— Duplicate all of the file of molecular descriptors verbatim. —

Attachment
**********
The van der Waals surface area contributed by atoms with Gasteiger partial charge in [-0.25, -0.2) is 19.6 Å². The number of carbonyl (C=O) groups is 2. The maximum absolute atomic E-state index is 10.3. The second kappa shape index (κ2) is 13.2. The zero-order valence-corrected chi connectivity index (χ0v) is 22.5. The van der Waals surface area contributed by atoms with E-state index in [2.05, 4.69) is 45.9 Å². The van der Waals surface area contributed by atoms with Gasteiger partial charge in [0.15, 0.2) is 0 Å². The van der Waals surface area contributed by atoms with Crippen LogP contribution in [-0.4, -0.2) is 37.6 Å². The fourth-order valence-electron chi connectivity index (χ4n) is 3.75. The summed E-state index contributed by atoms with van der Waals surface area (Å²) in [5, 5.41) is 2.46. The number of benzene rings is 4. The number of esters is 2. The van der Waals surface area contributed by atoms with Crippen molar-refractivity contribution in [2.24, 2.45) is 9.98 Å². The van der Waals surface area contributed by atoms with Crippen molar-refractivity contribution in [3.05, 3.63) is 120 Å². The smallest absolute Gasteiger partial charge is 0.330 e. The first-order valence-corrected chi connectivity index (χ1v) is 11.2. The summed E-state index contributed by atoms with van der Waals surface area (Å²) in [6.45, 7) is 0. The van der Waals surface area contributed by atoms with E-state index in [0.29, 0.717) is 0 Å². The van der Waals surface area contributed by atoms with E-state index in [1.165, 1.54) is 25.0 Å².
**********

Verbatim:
The van der Waals surface area contributed by atoms with Gasteiger partial charge in [-0.25, -0.2) is 19.6 Å². The number of carbonyl (C=O) groups is 2. The maximum absolute atomic E-state index is 10.3. The second kappa shape index (κ2) is 13.2. The zero-order valence-corrected chi connectivity index (χ0v) is 22.5. The van der Waals surface area contributed by atoms with E-state index in [2.05, 4.69) is 45.9 Å². The van der Waals surface area contributed by atoms with Gasteiger partial charge in [0.15, 0.2) is 0 Å². The van der Waals surface area contributed by atoms with Crippen LogP contribution in [-0.4, -0.2) is 37.6 Å². The fourth-order valence-electron chi connectivity index (χ4n) is 3.75. The summed E-state index contributed by atoms with van der Waals surface area (Å²) in [5, 5.41) is 2.46. The number of benzene rings is 4. The number of esters is 2. The van der Waals surface area contributed by atoms with Crippen molar-refractivity contribution in [2.24, 2.45) is 9.98 Å². The van der Waals surface area contributed by atoms with Crippen molar-refractivity contribution in [3.05, 3.63) is 120 Å². The smallest absolute Gasteiger partial charge is 0.330 e. The first-order valence-corrected chi connectivity index (χ1v) is 11.2. The summed E-state index contributed by atoms with van der Waals surface area (Å²) in [6.45, 7) is 0. The van der Waals surface area contributed by atoms with E-state index in [0.29, 0.717) is 0 Å². The van der Waals surface area contributed by atoms with E-state index in [1.165, 1.54) is 25.0 Å².